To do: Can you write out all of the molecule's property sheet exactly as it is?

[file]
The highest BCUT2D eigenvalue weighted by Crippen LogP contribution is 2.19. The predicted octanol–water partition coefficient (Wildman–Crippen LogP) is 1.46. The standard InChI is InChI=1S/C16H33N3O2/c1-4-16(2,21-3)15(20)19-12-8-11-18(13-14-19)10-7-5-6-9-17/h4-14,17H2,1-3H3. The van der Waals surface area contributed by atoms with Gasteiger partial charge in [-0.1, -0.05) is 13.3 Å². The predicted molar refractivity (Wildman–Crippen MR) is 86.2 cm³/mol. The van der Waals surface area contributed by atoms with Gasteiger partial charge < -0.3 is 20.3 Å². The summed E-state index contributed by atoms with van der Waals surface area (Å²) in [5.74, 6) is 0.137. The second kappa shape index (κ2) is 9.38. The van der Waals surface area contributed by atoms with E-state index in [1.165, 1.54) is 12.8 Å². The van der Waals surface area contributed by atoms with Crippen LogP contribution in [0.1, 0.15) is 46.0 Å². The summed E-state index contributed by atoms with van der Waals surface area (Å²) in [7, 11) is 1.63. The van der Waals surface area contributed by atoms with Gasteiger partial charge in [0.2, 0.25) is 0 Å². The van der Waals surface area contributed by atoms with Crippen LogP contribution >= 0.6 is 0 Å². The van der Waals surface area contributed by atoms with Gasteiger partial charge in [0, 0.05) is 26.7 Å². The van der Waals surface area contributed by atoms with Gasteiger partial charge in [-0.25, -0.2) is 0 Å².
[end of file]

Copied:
The highest BCUT2D eigenvalue weighted by Crippen LogP contribution is 2.19. The predicted octanol–water partition coefficient (Wildman–Crippen LogP) is 1.46. The standard InChI is InChI=1S/C16H33N3O2/c1-4-16(2,21-3)15(20)19-12-8-11-18(13-14-19)10-7-5-6-9-17/h4-14,17H2,1-3H3. The van der Waals surface area contributed by atoms with Gasteiger partial charge in [-0.1, -0.05) is 13.3 Å². The predicted molar refractivity (Wildman–Crippen MR) is 86.2 cm³/mol. The van der Waals surface area contributed by atoms with Gasteiger partial charge < -0.3 is 20.3 Å². The summed E-state index contributed by atoms with van der Waals surface area (Å²) in [5.74, 6) is 0.137. The second kappa shape index (κ2) is 9.38. The van der Waals surface area contributed by atoms with E-state index in [1.165, 1.54) is 12.8 Å². The van der Waals surface area contributed by atoms with Crippen LogP contribution in [0.1, 0.15) is 46.0 Å². The summed E-state index contributed by atoms with van der Waals surface area (Å²) in [7, 11) is 1.63. The van der Waals surface area contributed by atoms with Gasteiger partial charge in [0.2, 0.25) is 0 Å². The van der Waals surface area contributed by atoms with Crippen LogP contribution >= 0.6 is 0 Å². The van der Waals surface area contributed by atoms with Gasteiger partial charge in [0, 0.05) is 26.7 Å². The van der Waals surface area contributed by atoms with Gasteiger partial charge in [-0.25, -0.2) is 0 Å².